Break out the selfie sticks. State lawmakers on Thursday sent a bill to the governor that would legalize so-called "ballot selfies."
It marks a significant evolution on the subject given that in past legislative sessions lawmakers rejected the idea of allowing people to take a photo of their ballot and post it to social media sites like Facebook.
But the issue hit a breaking point this fall, which culminated in court proceedings.
The Senate backed House Bill 1014 by a vote of 31-4. Because it passed the Senate without amendments and already passed the House, the bill now heads to the governor, who is likely to sign the measure.
The "no" votes came from Sens. Daniel Kagan, D-Cherry Hills Village, Kevin Priola, R-Brighton, Vicki Marble, R-Fort Collins, and Jack Tate, R-Centennial.
"If you're proud to be voting for the first time and you would like to share that with the world ... and you take a picture of your ballot to share with the world, that is currently illegal," said Sen. Owen Hill, R-Colorado Springs, a sponsor of the bill.
"You shouldn't go to jail and you shouldn't be fined for participating in a political democracy."
The bipartisan bill was also sponsored by Sen. Kerry Donovan, D-Vail, and Reps. Paul Rosenthal, D-Denver, and Dave Williams, R-Colorado Springs.
Hill filed a lawsuit in November challenging the 125-year-old Colorado law. A Denver federal judge ruled that Colorado can't enforce its 1891 law and no one should be prosecuted for sharing an image of their ballot.
A patchwork of mixed federal rulings across the country were issued around the same time ahead of the election.
Colorado lawmakers on Thursday, however, made it official for the state.
The issue hit a boiling point after former Denver District Attorney Mitch Morrissey issued a news release in October reminding voters that ballot selfies are illegal. That news release served as the impetus for the lawsuits after people took it as a sign that they could face criminal charges.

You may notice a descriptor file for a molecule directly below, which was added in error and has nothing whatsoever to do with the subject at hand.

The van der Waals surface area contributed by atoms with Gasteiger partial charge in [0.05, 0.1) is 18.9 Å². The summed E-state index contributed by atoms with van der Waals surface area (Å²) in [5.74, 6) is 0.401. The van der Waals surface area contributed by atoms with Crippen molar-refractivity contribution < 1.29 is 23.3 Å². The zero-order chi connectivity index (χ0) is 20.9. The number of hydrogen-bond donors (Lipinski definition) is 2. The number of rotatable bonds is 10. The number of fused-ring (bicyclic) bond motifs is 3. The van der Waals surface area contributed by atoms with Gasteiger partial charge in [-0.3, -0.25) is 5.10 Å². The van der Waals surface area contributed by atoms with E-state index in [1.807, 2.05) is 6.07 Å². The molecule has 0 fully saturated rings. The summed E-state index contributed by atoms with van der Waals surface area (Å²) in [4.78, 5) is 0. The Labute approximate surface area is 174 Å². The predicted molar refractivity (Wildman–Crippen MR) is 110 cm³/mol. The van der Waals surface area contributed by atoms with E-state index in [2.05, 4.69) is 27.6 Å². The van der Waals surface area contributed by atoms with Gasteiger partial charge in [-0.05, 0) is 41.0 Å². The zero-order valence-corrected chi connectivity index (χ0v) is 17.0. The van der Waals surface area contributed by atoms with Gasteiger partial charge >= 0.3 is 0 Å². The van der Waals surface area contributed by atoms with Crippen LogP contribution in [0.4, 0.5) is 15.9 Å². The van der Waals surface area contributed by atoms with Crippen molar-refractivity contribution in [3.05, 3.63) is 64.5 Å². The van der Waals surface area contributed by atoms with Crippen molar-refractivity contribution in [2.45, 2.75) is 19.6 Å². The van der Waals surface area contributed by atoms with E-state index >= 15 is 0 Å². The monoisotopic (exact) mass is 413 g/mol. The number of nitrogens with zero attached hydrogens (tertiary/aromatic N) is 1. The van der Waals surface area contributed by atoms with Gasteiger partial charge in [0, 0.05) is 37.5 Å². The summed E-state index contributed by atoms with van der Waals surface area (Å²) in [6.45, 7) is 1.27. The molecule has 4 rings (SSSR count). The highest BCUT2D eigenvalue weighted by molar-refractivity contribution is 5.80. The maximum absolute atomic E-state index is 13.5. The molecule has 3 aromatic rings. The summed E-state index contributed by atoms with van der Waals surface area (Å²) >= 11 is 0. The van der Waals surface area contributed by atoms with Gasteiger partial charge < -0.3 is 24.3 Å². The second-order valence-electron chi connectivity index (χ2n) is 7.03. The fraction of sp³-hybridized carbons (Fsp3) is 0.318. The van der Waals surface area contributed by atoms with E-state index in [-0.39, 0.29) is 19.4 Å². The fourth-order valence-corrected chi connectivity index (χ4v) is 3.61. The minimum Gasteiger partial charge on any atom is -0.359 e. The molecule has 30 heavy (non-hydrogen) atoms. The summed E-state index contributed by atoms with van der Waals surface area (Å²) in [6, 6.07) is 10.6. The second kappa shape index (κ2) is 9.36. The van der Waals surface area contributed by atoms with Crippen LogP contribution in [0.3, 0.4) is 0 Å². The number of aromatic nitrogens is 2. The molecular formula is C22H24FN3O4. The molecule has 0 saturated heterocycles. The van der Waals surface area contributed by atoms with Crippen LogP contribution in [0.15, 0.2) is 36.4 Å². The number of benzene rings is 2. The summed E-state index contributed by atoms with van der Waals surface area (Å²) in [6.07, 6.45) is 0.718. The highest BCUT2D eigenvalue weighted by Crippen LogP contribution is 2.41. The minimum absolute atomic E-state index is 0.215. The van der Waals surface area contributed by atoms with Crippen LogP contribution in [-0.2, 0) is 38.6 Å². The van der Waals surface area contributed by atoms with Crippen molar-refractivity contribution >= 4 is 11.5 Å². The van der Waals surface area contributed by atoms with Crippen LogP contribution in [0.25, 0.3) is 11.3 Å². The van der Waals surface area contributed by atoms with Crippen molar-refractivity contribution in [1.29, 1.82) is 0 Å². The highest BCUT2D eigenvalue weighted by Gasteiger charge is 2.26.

Sharing a marked ballot is a misdemeanor crime, punishable by up to one year in jail and a $1,000 fine. The law was enacted to protect against voters being coerced into voting a certain way. Other Colorado laws, however, also protect against voter fraud and coercion.
The handful of lawmakers who opposed the bill to permit ballot selfies said they worry that it could put people in an uncomfortable situation if they don't support the same candidate that their friends, co-workers and bosses support.
"Imagine yourself in an office which is overwhelmingly supporting one candidate or another ... and the folks in the office say, 'Let's do ballot selfies ...' Under current law, that would not be possible," Kagan said. "But if this bill is passed, that could really become a thing, and think how uncomfortable you would feel if you were going to vote for the candidate that the majority of the office did not support."
Others fear that the measure might lead to vote buying and trading.
But as Sen. Bob Gardner, R-Colorado Springs, pointed out, voting habits are changing in modern times. For one thing, most people vote at their office desk or kitchen table and then mail their ballots.
"It is interesting because of changing technology and changing voting patterns," Gardner said. "It becomes just nonsensical in a way ... We will come into the 21st century."